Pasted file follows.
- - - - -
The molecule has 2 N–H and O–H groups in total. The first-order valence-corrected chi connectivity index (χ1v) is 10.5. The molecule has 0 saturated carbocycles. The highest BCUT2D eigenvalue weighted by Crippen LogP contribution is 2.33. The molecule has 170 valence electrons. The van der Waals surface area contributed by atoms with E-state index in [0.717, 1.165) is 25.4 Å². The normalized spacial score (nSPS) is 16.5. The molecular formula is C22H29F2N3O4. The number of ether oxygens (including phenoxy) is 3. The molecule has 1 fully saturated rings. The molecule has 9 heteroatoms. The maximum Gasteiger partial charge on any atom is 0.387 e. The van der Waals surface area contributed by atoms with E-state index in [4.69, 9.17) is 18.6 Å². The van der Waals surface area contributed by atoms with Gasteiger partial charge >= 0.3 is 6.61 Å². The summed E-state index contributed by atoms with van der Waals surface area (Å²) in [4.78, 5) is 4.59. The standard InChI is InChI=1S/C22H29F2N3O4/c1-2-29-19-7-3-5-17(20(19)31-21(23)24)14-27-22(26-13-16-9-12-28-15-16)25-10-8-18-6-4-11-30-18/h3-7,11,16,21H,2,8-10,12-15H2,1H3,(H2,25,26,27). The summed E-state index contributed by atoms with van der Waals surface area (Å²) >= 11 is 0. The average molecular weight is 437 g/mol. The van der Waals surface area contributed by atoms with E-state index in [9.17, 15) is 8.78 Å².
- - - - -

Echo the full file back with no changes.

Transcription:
The molecule has 2 N–H and O–H groups in total. The first-order valence-corrected chi connectivity index (χ1v) is 10.5. The molecule has 0 saturated carbocycles. The highest BCUT2D eigenvalue weighted by Crippen LogP contribution is 2.33. The molecule has 170 valence electrons. The van der Waals surface area contributed by atoms with E-state index in [0.717, 1.165) is 25.4 Å². The normalized spacial score (nSPS) is 16.5. The molecular formula is C22H29F2N3O4. The number of ether oxygens (including phenoxy) is 3. The molecule has 1 fully saturated rings. The molecule has 9 heteroatoms. The maximum Gasteiger partial charge on any atom is 0.387 e. The van der Waals surface area contributed by atoms with E-state index in [4.69, 9.17) is 18.6 Å². The van der Waals surface area contributed by atoms with Gasteiger partial charge >= 0.3 is 6.61 Å². The summed E-state index contributed by atoms with van der Waals surface area (Å²) in [4.78, 5) is 4.59. The standard InChI is InChI=1S/C22H29F2N3O4/c1-2-29-19-7-3-5-17(20(19)31-21(23)24)14-27-22(26-13-16-9-12-28-15-16)25-10-8-18-6-4-11-30-18/h3-7,11,16,21H,2,8-10,12-15H2,1H3,(H2,25,26,27). The summed E-state index contributed by atoms with van der Waals surface area (Å²) >= 11 is 0. The average molecular weight is 437 g/mol. The van der Waals surface area contributed by atoms with E-state index in [9.17, 15) is 8.78 Å².